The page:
Alcequiecz v. Ryan

Filing 44

Judge Allison D. Burroughs: ORDER entered. MEMORANDUM AND ORDER. The Court DENIES Alcequiecz's amended petition for a writ of habeas corpus. [ECF No. 30]. The district court must issue or deny a certificate of appealability when it en ters a final order adverse to a habeas petitioner. Rules Governing § 2254 Cases, R. 11(a). Because Alcequiecz has not made a substantial showing of the denial of a constitutional right, 28 U.S.C. § 2253(c)(2), the Court declines to issue a certificate of appealability here.SO ORDERED. A copy of this Order has been mailed to the Petitioner. (Montes, Mariliz)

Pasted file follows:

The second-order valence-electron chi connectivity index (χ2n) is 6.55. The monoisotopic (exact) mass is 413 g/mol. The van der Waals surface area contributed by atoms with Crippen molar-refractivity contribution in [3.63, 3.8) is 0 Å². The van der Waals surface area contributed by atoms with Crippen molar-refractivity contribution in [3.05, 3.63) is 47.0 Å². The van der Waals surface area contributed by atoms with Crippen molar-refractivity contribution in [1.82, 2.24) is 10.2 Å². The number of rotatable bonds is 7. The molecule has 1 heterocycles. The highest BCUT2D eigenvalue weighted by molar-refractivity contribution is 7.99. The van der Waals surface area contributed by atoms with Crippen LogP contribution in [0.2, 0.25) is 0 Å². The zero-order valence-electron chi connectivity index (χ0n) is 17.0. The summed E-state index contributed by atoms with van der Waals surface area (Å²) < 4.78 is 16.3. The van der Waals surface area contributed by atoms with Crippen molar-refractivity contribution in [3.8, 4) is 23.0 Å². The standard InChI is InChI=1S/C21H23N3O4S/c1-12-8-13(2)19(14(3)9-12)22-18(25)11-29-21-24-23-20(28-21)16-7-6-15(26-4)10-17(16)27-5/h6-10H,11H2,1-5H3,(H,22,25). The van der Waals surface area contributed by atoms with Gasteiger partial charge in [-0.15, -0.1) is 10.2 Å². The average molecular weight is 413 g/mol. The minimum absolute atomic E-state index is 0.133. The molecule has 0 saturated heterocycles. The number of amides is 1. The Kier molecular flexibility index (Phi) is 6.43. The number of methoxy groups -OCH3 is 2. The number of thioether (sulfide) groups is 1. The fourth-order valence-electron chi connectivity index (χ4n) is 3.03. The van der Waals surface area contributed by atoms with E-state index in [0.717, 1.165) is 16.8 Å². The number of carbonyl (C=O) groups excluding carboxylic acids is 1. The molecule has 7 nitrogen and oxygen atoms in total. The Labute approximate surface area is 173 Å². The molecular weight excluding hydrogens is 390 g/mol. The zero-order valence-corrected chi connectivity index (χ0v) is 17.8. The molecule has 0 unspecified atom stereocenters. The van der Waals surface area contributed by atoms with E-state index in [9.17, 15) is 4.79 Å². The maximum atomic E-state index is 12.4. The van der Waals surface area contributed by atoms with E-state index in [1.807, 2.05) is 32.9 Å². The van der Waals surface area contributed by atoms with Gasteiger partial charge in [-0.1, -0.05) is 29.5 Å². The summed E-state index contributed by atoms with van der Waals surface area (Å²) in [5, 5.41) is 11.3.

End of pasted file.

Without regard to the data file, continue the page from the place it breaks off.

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UNITED STATES DISTRICT COURT DISTRICT OF MASSACHUSETTS SPASSKY ALCEQUIECZ, Petitioner, v. KELLY RYAN, Respondent. * * * * * * * * * Civil Action No. 1:14-cv-11693-ADB MEMORANDUM AND ORDER BURROUGHS, D.J. Petitioner Spassky Alcequiecz was convicted of murder in the first degree on a theory of felony-murder pursuant to Mass. Gen. Laws ch. 265, § 1, armed burglary pursuant to Mass. Gen. Laws ch. 266, § 14, and assault and battery by means of a dangerous weapon pursuant to Mass. Gen. Laws ch. 265, § 15A(b). 1 Presently pending before this Court is Alcequiecz’s petition for a writ of habeas corpus brought pursuant to 28 U.S.C. § 2254. [ECF No. 1]. Having reviewed the parties’ submissions, and construing Alcequiecz’s pleadings liberally because he is proceeding pro se, this Court DENIES his petition for a writ of habeas corpus for the reasons set forth below. I. FACTUAL AND PROCEDURAL BACKGROUND The Massachusetts Supreme Judicial Court (“SJC”) provided an account of the facts as the jury could have found them, which is summarized in relevant part below. See 1 Armed burglary was the predicate felony for felony-murder, which is an offense punishable by life imprisonment. See Mass. Gen. Laws ch. 265, § 1. The Massachusetts Supreme Judicial Court determined that “[t]he jury did not find the [Petitioner] guilty of murder in the first degree on the theories of deliberate premeditation or extreme atrocity or cruelty” but on the theory of felonymurder, and set aside the conviction for armed robbery as duplicative of the felony-murder conviction. Commonwealth v. Alcequiecz, 989 N.E.2d 473, 476 n.2 (Mass. 2013). Commonwealth v. Alcequiecz, 989 N.E.2d 473, 476–79 (Mass. 2013). 2 Petitioner began dating Amanda Poisson in 2001. By early 2007, they, along with their three-year-old son, Poisson’s nine-year-old daughter, and a family friend of Poisson’s, were living in a house in Lynn, Massachusetts. The house was being renovated in March of 2007, during which time Petitioner, Poisson, and the two minor children stayed elsewhere. During this time, Poisson decided to end her relationship with Petitioner, so Petitioner moved to an apartment in another city. Poisson and the children moved back to the house in Lynn after the renovations were completed, and around this same time, Poisson began dating Carlos Mejia. Although their relationship had ended, Petitioner and Poisson stayed in frequent contact. They also continued to share vehicles, which they exchanged approximately every other day. In April of 2007, Petitioner met Mejia for the first time at a birthday party for Poisson’s daughter. Poisson did not tell Petitioner that she and Mejia were dating. One week later, Poisson engaged in sexual intercourse with Petitioner at his apartment where she then spent the night. The following morning, Poisson informed Petitioner that she did not want to rekindle their relationship despite the events of the prior evening. Thereafter, on April 19, 2007, Petitioner spent the evening drinking and using cocaine with friends. At the same time, Mejia was visiting Poisson at her house in Lynn. At approximately 3:18 a.m. on April 20, 2007, Petitioner called Poisson and asked if he could spend the night at her house. After being told to go home, Petitioner responded that “the only reason why [she] wouldn’t let him in the house is if somebody was there.” Poisson told Petitioner to go 2 “In a proceeding instituted by an application for a writ of habeas corpus by a person in custody pursuant to the judgment of a State court, a determination of a factual issue made by a State court shall be presumed to be correct. The applicant shall have the burden of rebutting the presumption of correctness by clear and convincing evidence.” 28 U.S.C. § 2254(e)(1). Here, Petitioner does not argue that the facts relied upon by the SJC were erroneous. 2 home a second time and hung up the phone. Petitioner called back, and Poisson again told him to go home. Petitioner responded, “Did you forget that I have the keys to the house?”3 and hung up. Id. Poisson went downstairs, looked out the living room window, and saw Petitioner’s vehicle parked outside. Petitioner was standing on the front porch. He then unlocked the front door, but the door’s chain lock prevented him from entering the house. When Poisson declined to join Petitioner outside to talk, he asked if anyone was inside with Poisson, and said that he would leave if that were the case. Poisson then told Petitioner that Mejia was inside watching a movie. Upon learning this information, Petitioner smashed several window panes above the front door with a car battery charger pack that had been on the front porch. When Petitioner threatened to break down the door, Poisson let him into the house. Petitioner then used the car battery charger pack to strike Poisson in the head twice. When he tried to hit Poisson a third time, she blocked the attempted blow with her arms. Petitioner then went upstairs to Poisson’s bedroom where he found Mejia, and told him, “This is what I wanted to see. I wanted to see you here in my house, in my bedroom.” Id. Carol DeChristoforo, a family friend who was renting a room in the house, heard the commotion and called 911. Petitioner left the house for a moment before returning to take his son, who he then locked in a vehicle parked in the driveway. 4 While Petitioner was out of the house with his son, Poisson joined her daughter, Mejia, and DeChristoforo in DeChristoforo’s bedroom on the second floor of the house. She was dizzy and bleeding from her head, and told DeChristoforo 3 The key rings to the vehicles that Poisson and Petitioner shared each had a key to Poisson’s house. 4 The vehicle was one of the two cars that Poisson and Petitioner shared. The SJC reasoned that although Poisson had been using the vehicle at the time, the jury could have inferred that Petitioner was familiar with her practice of hanging the car keys on a hook in the kitchen from when he lived with Poisson in the same house. 3 that she needed an ambulance. DeChristoforo placed a second call to 911. Petitioner then returned to the house, went upstairs holding a thirteen-inch kitchen knife, and attempted to force his way into DeChristoforo’s bedroom while Mejia tried to use his body to hold the bedroom door closed. 5 Poisson hid in the closet in DeChristoforo’s bedroom. Petitioner managed to force the door open enough to reach in with his right arm and swing the knife at Mejia as Mejia continued to try to hold the door closed. Eventually, Petitioner was able to push his upper body through the partially open door. Petitioner then looked at Mejia, swung the knife one last time, and pulled his arm out. Mejia, covered in blood, slid down the wall onto the floor. As Petitioner descended the stairs, he shouted, “Yeah, I did it. Yeah, I did it.” As two officers entered the house, they encountered Petitioner, who was still holding the knife. The officers ordered Petitioner to put down the knife and he tossed it onto the couch. After Poisson attempted to assist an officer who was attending to Mejia’s wounds, she went downstairs and saw Petitioner in handcuffs. Poisson told Petitioner that he had probably killed Mejia and Petitioner replied, “You cheated on me. You’re a whore.” On the way to the police station, Petitioner asked one of the officers, “What would you do if you found your girl with someone else in your home?” Petitioner then answered his own question, saying he would do “whatever it took,” even if it put him away for “the longest time.” Petitioner also said that he “just cut him once a little bit.” Mejia suffered four stab wounds and died from blood loss after being transported to the hospital. Poisson suffered a laceration to the left side of her head that required seventeen staples as a result of being struck twice by the car battery charger pack. 5 At some point before the Petitioner came upstairs, DeChristoforo heard him in the hallway saying, “If I had a fucking gun, I’d kill you all.” 4 On May 30, 2007, Petitioner was indicted by a grand jury for murder in the first degree, armed robbery, and assault and battery with a dangerous weapon. Following a trial by jury, Petitioner was found guilty of all three counts. The trial judge sentenced Petitioner to life in prison for first-degree murder and to a concurrent term of nine to ten years for assault and battery by means of a dangerous weapon. [ECF No. 33 at 7]. The Petitioner filed a motion for a new trial on August 11, 2010, which was denied by the trial judge following a hearing. Id. at 9–10. The direct appeal of his convictions and his motion for a new trial were consolidated before the SJC, where Petitioner presented three claims: (1) that counsel was constitutionally ineffective on numerous grounds; (2) that the Commonwealth made an improper closing argument; and (3) that the conviction for armed burglary was duplicative of the predicate felony underlying his conviction for felony-murder. Alcequiecz, 989 N.E.2d at 476. The SJC affirmed the convictions for first-degree murder and assault and battery by means of a dangerous weapon, and dismissed the conviction of armed burglary as duplicative. Id. at 482–83. On April 7, 2014, Petitioner filed a petition for federal habeas corpus review of his state court conviction, raising four claims [ECF No. 1], and requesting that the case be stayed pending the exhaustion of his state court remedies [ECF No. 2]. This Court granted a stay on June 9, 2014, at which time Petitioner filed a second motion for a new trial in state court, claiming that his convictions should be vacated because there was newly discovered evidence and his trial counsel had been ineffective for failing to investigate this evidence. [ECF No. 7]. The state court denied his motion for a new trial, and his petition for leave to appeal was denied by a single justice of the SJC because Petitioner did not present a “new and substantial question which ought to be determined by the full court.” S.A. at 201. 6 At that time, Petitioner moved to lift the stay in 6 Respondent’s Supplemental Answer, which was filed manually on January 15, 2016, will be referred to as “S.A.” 5 federal court [ECF No. 20], and filed a memorandum of law in support of his petition for federal habeas corpus review [ECF No. 21]. The stay was lifted on August 6, 2015. [ECF No. 22]. Thereafter, this Court ordered Petitioner to file an amended petition [ECF No. 27], which he did on December 14, 2015, [ECF No. 30]. Respondent filed an answer on January 15, 2016. [ECF No. 32]. Petitioner filed a memorandum of law in support of his amended petition on April 11, 2016 [ECF No. 36], and Respondent filed a memorandum of law in opposition on August 31, 2016 [ECF No. 40]. II. LEGAL STANDARD A federal district court’s review of a state criminal conviction is governed by the Antiterrorism and Effective Death Penalty Act of 1996 (“AEDPA”). The AEDPA permits a federal court to grant habeas relief after a final state adjudication of a federal constitutional claim only if the adjudication: (1) resulted in a decision that was contrary to, or involved an unreasonable application of, clearly established Federal law, as determined by the Supreme Court of the United States; or (2) resulted in a decision that was based on an unreasonable determination of the facts in light of the evidence presented in the State court proceeding. 28 U.S.C. § 2254(d). A state court decision is “contrary to” clearly established Supreme Court precedent if: (1) the state court reaches a conclusion opposite that reached by the Supreme Court on a question of law; or (2) the state court confronts a set of facts that are materially indistinguishable from a decision of the Supreme Court and nevertheless arrives at a different conclusion. Williams v. Taylor, 529 U.S. 362, 405–06 (2000). A state court decision is considered an “unreasonable application” of Supreme Court precedent if the state court identifies the correct legal rule but unreasonably applies it to the facts. Id. at 413. An unreasonable application requires “some 6 increment of incorrectness beyond error.” Norton v. Spencer, 351 F.3d 1, 8 (1st Cir. 2003) (quoting McCambridge v. Hall, 303 F.3d 24, 36 (1st Cir. 2002)). It requires that the petitioner show that the state court decision applied clearly established law in a way that was “objectively unreasonable.” Sanchez v. Roden, 753 F.3d 279, 299 (1st Cir. 2014). Thus, to obtain habeas relief, “a state prisoner must show that the state court’s ruling on the claim being presented in federal court was so lacking in justification that there was an error well understood and comprehended in existing law beyond any possibility for fair-minded disagreement.” Harrington v. Richter, 562 U.S. 86, 103 (2011). III. DISCUSSION In his amended petition, Alcequiecz presents three grounds for federal habeas relief: (1) that the SJC’s rejection of his ineffective assistance of counsel claim was an unreasonable application of federal law; (2) that there was insufficient evidence to convict him of felonymurder and armed burglary; and (3) that his trial counsel was constitutionally ineffective because he failed to properly investigate the case and call critical witnesses to support Petitioner’s defense. A. Ground One: Unreasonable Application of Strickland In his first ground for relief, Petitioner claims that the SJC unreasonably applied clearly established Supreme Court precedent in finding that his counsel was not constitutionally ineffective for failing to request jury instructions on provocation for felony-murder. The Supreme Court set forth the standard for ineffective assistance of counsel in Strickland v. Washington, 466 U.S. 668 (1984). Under Strickland, trial counsel is ineffective such that his performance violates a client’s Sixth Amendment right to counsel if (1) “counsel’s representation fell below an objective standard of reasonableness” and (2) “deficiencies in counsel’s 7 performance [were] prejudicial to the defense.” Strickland, 466 U.S. at 688, 692. Even if a lawyer’s performance is constitutionally unacceptable, relief must be withheld unless the petitioner also demonstrates prejudice, meaning that “but for counsel’s unprofessional error, there is a reasonable probability that the result of the proceeding would have been different.” Sleeper v. Spencer, 510 F.3d 32, 39 (1st Cir. 2007). “A reasonable probability is a probability sufficient to undermine confidence in the outcome.” Id. The Strickland standard is broadly deferential to the strategic and tactical decisions of trial counsel, making them “virtually unchallengeable.” Id. at 689–90. Further, “where the petitioner’s claim was adjudicated on the merits by the state court . . . petitioner must also satisfy the AEDPA standard. Yeboah-Sefah v. Ficco, 556 F.3d 53, 70 (1st Cir. 2009). Thus, “to establish constitutionally ineffective assistance of counsel as a ground for federal habeas relief, the petitioner bears a doubly heavy burden” because the petitioner must contend with both the deferential Strickland standard and the deferential standard required by § 2254. Id. In this case, the SJC’s application of Strickland to Petitioner’s ineffective assistance of counsel claim was not objectively unreasonable. Massachusetts courts apply the “substantial miscarriage of justice” standard to ineffective assistance claims, which is “more favorable to the defendant than the constitutional standard articulated in Strickland.” Kirwan v. Spencer, 631 F.3d 582, 590 n.3 (1st Cir. 2011); Commonwealth v. Wright, 584 N.E.2d 621, 624 (Mass. 1992). Here, after a careful examination of the jury instructions for all charges, the SJC reasonably determined that Petitioner’s trial counsel was not constitutionally ineffective in failing to request an instruction on provocation because it is well-established in Massachusetts that “[e]vidence of provocation . . . is not a proper basis on which to reduce a conviction of felony-murder.” Alcequiecz, 989 N.E.2d at 480 (quoting Commonwealth v. Rolon, 784 N.E.2d 1092 (Mass. 8 2003)). This is so because “provocation deemed adequate in law to cause the accused to lose his self-control in the heat of passion” is viewed as negating malice, reducing the killing from murder to manslaughter. Commonwealth v. Vinton, 733 N.E.2d 55, 63 (Mass. 2000) (internal quotations and citation omitted). For felony-murder, however, “the intent to commit the predicate felony substitutes for malice.” Rolon, 784 N.E.2d at 1105. Thus, evidence of provocation in felony-murder “would not in any sense detract from evidence that the defendant committed the predicate felony,” id., and is therefore “not germane to felony-murder.” Commonwealth v. Smith, 946 N.E.2d 95, 109 (Mass. 2011). Here, the SJC reasonably determined that Petitioner’s trial counsel, under the prevailing professional norms, was not constitutionally deficient in failing to request a provocation instruction for felony-murder because the well-established state law on the issue did not provide for provocation instructions under the circumstances. See Wiggins v. Smith, 539 U.S. 510, 521 (“the proper measure of attorney performance remains simply reasonableness under prevailing professional norms”); see also Hensley v. Roden, 755 F.3d 724, 737 (1st Cir. 2014) (“To prevail under Strickland, counsel’s choice must have been ‘so patently unreasonable that no competent attorney would have made it.’” (quoting United States v. Rodriquez, 675 F.3d 48, 56 (1st Cir. 2012))). Thus, it was not unreasonable for the SJC to have determined that it was not ineffective assistance of counsel when a competent attorney failed to request instructions that did not apply. 7 Even assuming Petitioner had shown that the SJC was unreasonable in determining that his counsel was not deficient, he has not proven that he was prejudiced by his attorney’s decision 7 A federal habeas court defers to a state court’s interpretation of state law. See, e.g., Bradshaw v. Richey, 546 U.S. 74, 76 (2005) (“a state court’s interpretation of state law . . . binds a federal court sitting in habeas corpus”); Estelle v. McGuire, 502 U.S. 62, 67 (1991) (“it is not the province of a federal habeas court to examine state-court determinations on state-law questions”). 9 not to request a provocation instruction. Petitioner has not presented any indication that requesting the desired instruction would have affected the outcome of his trial because even if trial counsel had requested the provocation instruction, the trial judge would not have been required to give it. Further, the trial judge did instruct the jury on provocation for the alternative theories of murder in the first degree by extreme cruelty or atrocity or by premeditation and of murder in the second degree. Alcequiecz, 989 N.E.2d at 479 n.9. With the instruction for provocation already explained to the jury, it is not likely that the jury would have changed its verdict even if it had received an additional provocation instruction for the theory of felonymurder. See Wright v. Marshall, 656 F.3d 102, 111 (1st Cir. 2011) (rejecting ineffective assistance claim and noting that “[j]ury instructions must be viewed as a whole, not as individual provisions in isolation.”) (citing Estelle v. McGuire, 502 U.S. 62, 72 (1991)). Under the doubly deferential standard for ineffective assistance claims required by the AEDPA, this Court finds that the SJC’s decision did not involve an unreasonable application of Strickland. B. Ground Two: Insufficient Evidence Petitioner next contends that there was insufficient evidence to convict him of felonymurder and the predicate offense of armed burglary because he had a lawful right to enter the house. Respondent avers that Petitioner is not entitled to habeas relief on this ground because the claim was procedurally defaulted in state court. “[T]he fact that a claim is procedurally defaulted in state court is an adequate and independent state ground precluding federal habeas relief.” Hodge v. Mendonsa, 739 F.3d 34, 43 (1st Cir. 2013) (quoting Walker v. Russo, 506 F.3d 19, 21 (1st Cir. 2007)). “Grounded in comity and federalism, the procedural default rule bars § 2254 habeas relief ‘when a state court declined to address a prisoner’s federal claims because the prisoner had failed to meet a state procedural 10 requirement.’” Powell v. Tompkins, 783 F.3d 332, 344 (1st Cir. 2015), cert. denied, 136 S. Ct. 1448 (2016) (quoting Coleman v. Thompson, 501 U.S. 722, 729–30). “To be considered an adequate ground to bar habeas review, the state procedural rule that is the basis for a procedural default ruling must be regularly and consistently enforced by the state courts.” Pina v. Maloney, 565 F.3d 48, 53 (1st Cir. 2009) (internal quotation marks omitted). A cognizable procedural default bars an inquiry into the merits of the claim unless a petitioner demonstrates cause and prejudice, or makes a rare showing of a miscarriage of justice. Wainwright v. Sykes, 433 U.S. 72, 86–87, 91 (1977). In this case, Petitioner attempted to raise the insufficient evidence claim in his second motion for a new trial in the state Superior Court, but the claim was procedurally defaulted because he failed to advance it until it was too late. Mass. Gen. Laws ch. 278, § 33E “requires that the defendant present all his claims of error at the earliest possible time, and failure to do so precludes relief on all grounds generally known and available at the time of trial or appeal.” Costa v. Hall, 673 F.3d 16, 23 (1st Cir. 2012). “Under Massachusetts law, a claim is not new within the meaning of § 33E where it has already been addressed, or where it could have been addressed had the defendant properly raised it at trial or on direct review.” Id. (internal quotations and citation omitted). Despite the fact that Petitioner did not raise the insufficient evidence claim in his direct appeal and it was therefore procedurally defaulted, the SJC nevertheless addressed the sufficiency of the evidence pursuant to the court’s statutory duty under Mass. Gen. Laws ch. 278, § 33E, which requires the court to consider “any . . . reason that justice may require” for setting aside the verdict. The SJC determined that the evidence was sufficient to support the armed burglary conviction. Alcequiecz, 989 N.E.2d at 480 n.12. Under state law, once the Petitioner’s appeal has been decided, a Superior Court decision denying a 11 subsequent motion for a new trial is not appealable “unless the appeal is allowed by a single justice of the supreme judicial court on the ground that it presents a new and substantial question which ought to be determined by the full court.” Mass. Gen. Laws ch. 278, § 33E. Here, a single Justice of the SJC denied Petitioner leave to appeal, because he had not presented “a new and substantial question which ought to be determined by the full court.” S.A. at 255. “A Single Justice’s finding that a petitioner has not raised a ‘new-and-substantial’ question for further review constitutes a finding of procedural default under state law” and is an “independent and adequate state ground” precluding habeas relief. Costa, 673 F.3d at 23 (quoting Mendes v. Brady, 656 F.3d 126, 129, 131 (1st Cir. 2011)). Accordingly, the insufficient evidence claim was procedurally defaulted under state law, precluding habeas review on the merits. “In order to escape from the preclusive effect of his procedural default, [Petitioner] is obligated to show both cause for, and prejudice from, his noncompliance with the Commonwealth’s . . . rule.” Ortiz v. Dubois, 19 F.3d 708, 714 (1st Cir. 1994) (alteration omitted). The existence of cause for a procedural default ordinarily turns on whether the petitioner can show that an “objective factor external to the defense” impeded his ability to comply with the rules. Murray v. Carrier, 477 U.S. 478, 479 (1986). Although ineffective assistance of counsel can constitute cause, counsel’s simple failure to recognize a claim or procedural rule cannot. Id. at 486 (“[T]he mere fact that counsel failed to recognize the factual or legal basis for a claim . . . does not constitute cause for a procedural default.”). In addition to cause, Petitioner must show prejudice. See Ortiz, 19 F.3d at 714 (1st Cir. 1994). “To scale this wall, a petitioner must demonstrate ‘not merely that the errors [ ] . . . created possibility of prejudice, but that they worked to his actual and substantial disadvantage.’” Id. (quoting United States v. Frady, 456 U.S. 152, 170 (1982)). Lastly, Petitioner can avoid his procedural default by 12 showing that a substantial miscarriage of justice has occurred. Burks v. Dubois, 55 F.3d 712, 717 (1st Cir. 1995). Miscarriage of justice “is a narrow exception to the cause-and-prejudice imperative, seldom to be used, and explicitly tied to a showing of actual innocence.” Id. Here, Petitioner has not attempted to show cause for or prejudice arising from his procedural default, and has not attempted to assert a claim of actual innocence. Further, there is nothing in the record that shows that some “objective factor external to the defense” impeded Petitioner’s ability to comply with the rule in this case. 8 Petitioner also cannot demonstrate that the procedural default worked to his actual and substantial disadvantage because the SJC addressed the argument on direct appeal, despite it not being raised. See Alcequiecz, 989 N.E.2d at 481 n.12. Accordingly, Petitioner cannot demonstrate cause for or prejudice from his procedural default, or actual innocence, which would excuse his procedural default here. 9 To the extent that his claims regarding the sufficiency of the evidence relate to his arguments regarding “new evidence” and ineffective assistance of counsel, the Court will address the claim below. 8 It does not appear that Petitioner has argued or attempted to show an ineffective assistance claim to excuse his procedural default on this ground, however, to the extent that his pro se petition can be liberally construed to present this argument, it is unavailing. Although ineffective assistance can constitute cause, “the mere fact that counsel failed to recognize the factual or legal basis for a claim, or failed to raise the claim despite recognizing it, does not constitute cause for a procedural default.” Murray v. Carrier, 477 U.S. 478, 486 (1986). 9 To the extent that Petitioner is arguing an unreasonable application of Jackson v. Virginia, 443 U.S. 307 (1979), which governs insufficient evidence claims, the argument is unavailing. The SJC considered the issue of its own accord pursuant to Mass. Gen. Laws ch. 276, § 33E and determined that “the jury reasonably could have found that Petitioner committed an armed burglary by breaking and entering the dwelling of another in the night time with the intent to commit a felony therein . . . that [the victim] was lawfully inside the dwelling, and that the defendant was armed with a dangerous weapon at the time of breaking and entering.” Alcequiecz, 989 N.E.2d at 481 n.12. It was not objectively unreasonable to find that a rational trier of fact could have found Petitioner guilty beyond a reasonable doubt given the overwhelming evidence supporting each element of the crimes for which he was convicted. See Jackson, 443 U.S. at 319 (relevant test is “whether, after viewing the evidence in the light most favorable to the prosecution, any rational trier of fact could have found the essential elements of the crime beyond a reasonable doubt”). 13 C. Ground Three: Ineffective Assistance of Counsel for Failing to Investigate and Call Particular Witnesses Petitioner also asserts that he was denied his constitutional right to effective assistance of counsel because trial counsel did not call Poisson’s parents to the stand to establish that Petitioner was a lawful occupant of the dwelling when he entered and stabbed Meija. 10 Respondent asserts that this claim is also procedurally defaulted. Respondent is correct that there is an independent and adequate state ground precluding habeas relief because, like the claim discussed above, Petitioner did not present a “new and substantial question” to the SJC. See Costa, 673 F.3d at 24. Thus, the merits of Petitioner’s claim can only be considered if he can show cause for and prejudice from the procedural default. Lynch v. Ficco, 438 F.3d 35, 45 (1st Cir. 2006). In this instance, to show cause, Petitioner would need to demonstrate that some “objective factor external to the defense” prevented the Petitioner or his counsel from raising this argument in the first appeal to the SJC or in the first motion for a new trial. See Murray, 477 U.S. at 488. Petitioner contends that the external factor that resulted in procedural default is that the evidence, in the form of an affidavit from Poisson’s parents that affirms he was paying rent to them, was newly discovered. The trial judge, however, determined that “the ‘newly discovered evidence’ is not newly discovered at all” and that “the [Petitioner] concedes that it was known to him and trial counsel at the time of trial.” S.A. at 208. Not only is the evidence not new, it merely reiterates the arguments already raised at trial regarding Petitioner’s lawful right to enter the house, which the jury rejected. Any additional evidence would have been cumulative, as Petitioner concedes that the “entire trial strategy [was] that the petitioner had a lawful and 10 Petitioner contends that counsel told Petitioner that he would call Poisson’s parents as witnesses at trial, but that he failed to hire a private investigator to locate them. [ECF No. 36 at 56–57]. 14 rightful occupancy” in the dwelling. [ECF No. 36 at 51]. Accordingly, he has failed to demonstrate cause here. Further, “[b]ecause [Petitioner] has procedurally defaulted his ineffective assistance of counsel claims in state court, he cannot simply rely on what is at the heart of the merits of those claims, the alleged ineffectiveness, to show cause for procedural default of the same claims.” Costa, 673 F.3d at 25. “Federal habeas courts do not exempt ineffective assistance of counsel claims from the general rule requiring cause and prejudice for procedural default, because to do so would render the exhaustion requirement ‘illusory.’” Id. This is true when a petitioner seeks to “excuse the procedural default of his ineffective assistance of counsel claim by pointing merely to another layer of ineffectiveness.” Id. Further, Petitioner’s claim would fail because trial counsel made a strategic choice not to call Poisson’s parents as witnesses. Especially because Poisson was a victim of the crimes at issue, trial counsel had to carefully weigh the potential benefit of the parents’ testimony, which would have been duplicative of other evidence offered by Petitioner, against potential disadvantages, including making Poisson’s parents available for cross-examination. See Horton v. Allen, 370 F.3d 75, 86 (1st Cir. 2004) (“The decision whether to call a particular witness is almost always strategic, requiring a balancing of the benefits and risks of the anticipated testimony.” (quoting Lema v. United States, 987 F.2d 48, 54 (1st Cir. 1993))). Thus, with respect to ground three, the Court is barred from granting habeas relief on independent and adequate state law grounds. D. Additional Claims Petitioner appears to raise two new claims in his memorandum of law in support of the amended petition. He contends that his counsel was constitutionally ineffective because counsel (1) failed to argue that the underlying felony, armed burglary, was not connected to the murder 15 because it had finished minutes before the murder; and (2) failed to request a jury instruction explaining what murder “in connection with” a felony meant. Respondent avers that these two arguments are waived because Petitioner did not present them in the original petition for habeas corpus. Rule 2(c) of the Rules Governing Habeas Corpus Cases require a petition to: “(1) specify all the grounds for relief available to the petitioner; (2) “state the facts supporting each ground; [and] (3) state the relief requested.” Sullivan v. Saba, No. 10-CV-30194-MAP, 2012 WL 1409530, at *2 (D. Mass. Apr. 20, 2012). “It is the petition for a writ of habeas corpus, not subsequently filed memorandum, which defines the claim for habeas relief.” Smiley v. Maloney, No.01-11648-GAO, 2003 WL 23327540, at *16 n.39 (D. Mass. Oct. 31, 2003), aff’d, 422 F.3d 17 (1st Cir. 2005). Here, Petitioner presented only three claims for habeas relief in his petition to the Court, each of which has been addressed above. 11 Accordingly, Respondent is correct that Petitioner’s two additional claims have been waived, thereby precluding the Court from granting relief on those grounds. See, e.g., McGee v. Medeiros, No. 15-11498-LTS, 2016 WL 837930, at *5 n.3 (D. Mass. Mar. 2, 2016) (finding that failure to raise claim in petition precluded court from granting relief on that basis); Fencher v. Roden, No. CIV.A. 13-11937-RGS, 2015 WL 4111329, at *8 (D. Mass. July 8, 2015) report and recommendation adopted, No. CIV.A. 13-11937-RGS, 2015 WL 4111329, at *1 (D. Mass. July 8, 2015) (Petitioner’s new grounds for relief were barred because they were not included in the original petition but were presented for the first time in the accompanying memorandum of law); Sullivan, 2012 WL 1409530, at *2 (same). 11 The Court refers to Petitioner’s amended petition. [ECF No. 30]. The original petition for habeas included four grounds for relief, but the fourth ground is not one of the two new claims raised for the first time in his subsequent memorandum of law. [ECF Nos. 1, 30, 36]. 16 Even assuming that Petitioner’s ineffectiveness claims were not waived, he would nonetheless fail to satisfy the doubly deferential standard required under Strickland and the AEDPA. Yeboah-Sefah, 556 F.3d at 70. In Massachusetts, a killing constitutes felony-murder if it occurs “in the commission or attempted commission of a [predicate felony].” Mass. Gen. Laws ch. 265, § 1. The SJC has consistently held that this means that the killing must occur “in connection with the felony and at substantially the same time and place.” Rolon, 784 N.E. 2d at 1102 n.11 (quoting Model Jury Instructions on Homicide 16, 17–18 (1999)). Here, the SJC noted that Petitioner stabbed Meija only minutes after breaking into the house, and that the entire span of events took place in less than nine minutes. Alcequiecz, 989 N.E.2d at 481. It then reasonably determined that, because there was ample evidence that Petitioner killed Meija in the commission of the armed burglary and that these events were “a single transaction consisting of an unbroken sequence of events,” counsel was not ineffective in failing to make an argument that had a “minimal chance of success.” Id. The SJC’s determination that trial counsel was not constitutionally ineffective was not objectively unreasonable in this case. See, e.g., Robidoux v. O’Brien, 643 F.3d 334, 344 (1st Cir. 2011) (finding no ineffective assistance for failing to argue defenses due to a lack of possible success); Acha v. United States, 910 F.2d 28, 32 (1st Cir. 1990) (“Trial counsel [is] under no obligation to raise meritless claims. Failure to do so does not constitute ineffective assistance of counsel.”). For the same reason, Petitioner is not entitled to relief on the claim that his counsel should have sought additional instructions as to what murder “in connection with” a felony entailed. In this case, the SJC carefully examined the trial judge’s instructions for the felonymurder charge, which aligned with the Model Jury Instructions on Homicide 15–17 (1999). Alcequiecz, 989 N.E.2d at 482. It was not objectively unreasonable for the SJC to find that 17 “[b]ecause there was no error in the judge’s instructions, trial counsel’s failure to . . . request clarifying instructions could not have been ineffective.” Id. Again, declining to pursue arguments with a minimal chance of success does not amount to ineffective assistance of counsel. Vieux v. Pepe, 184 F.3d 59, 64 (1st Cir. 1999) (failing to pursue a futile tactic does not result in deficient performance). Thus, Petitioner’s two arguments were waived, but even assuming that the arguments were not waived, he has failed to show that the SJC’s application of Strickland was objectively unreasonable. IV. CONCLUSION Accordingly, the Court DENIES Alcequiecz’s amended petition for a writ of habeas corpus. [ECF No. 30]. “The district court must issue or deny a certificate of appealability when it enters a final order adverse to” a habeas petitioner. Rules Governing § 2254 Cases, R. 11(a). Because Alcequiecz has not made “a substantial showing of the denial of a constitutional right,” 28 U.S.C. § 2253(c)(2), the Court declines to issue a certificate of appealability here. SO ORDERED. May 30, 2017 /s/ Allison D. Burroughs ALLISON D. BURROUGHS U.S. DISTRICT JUDGE 18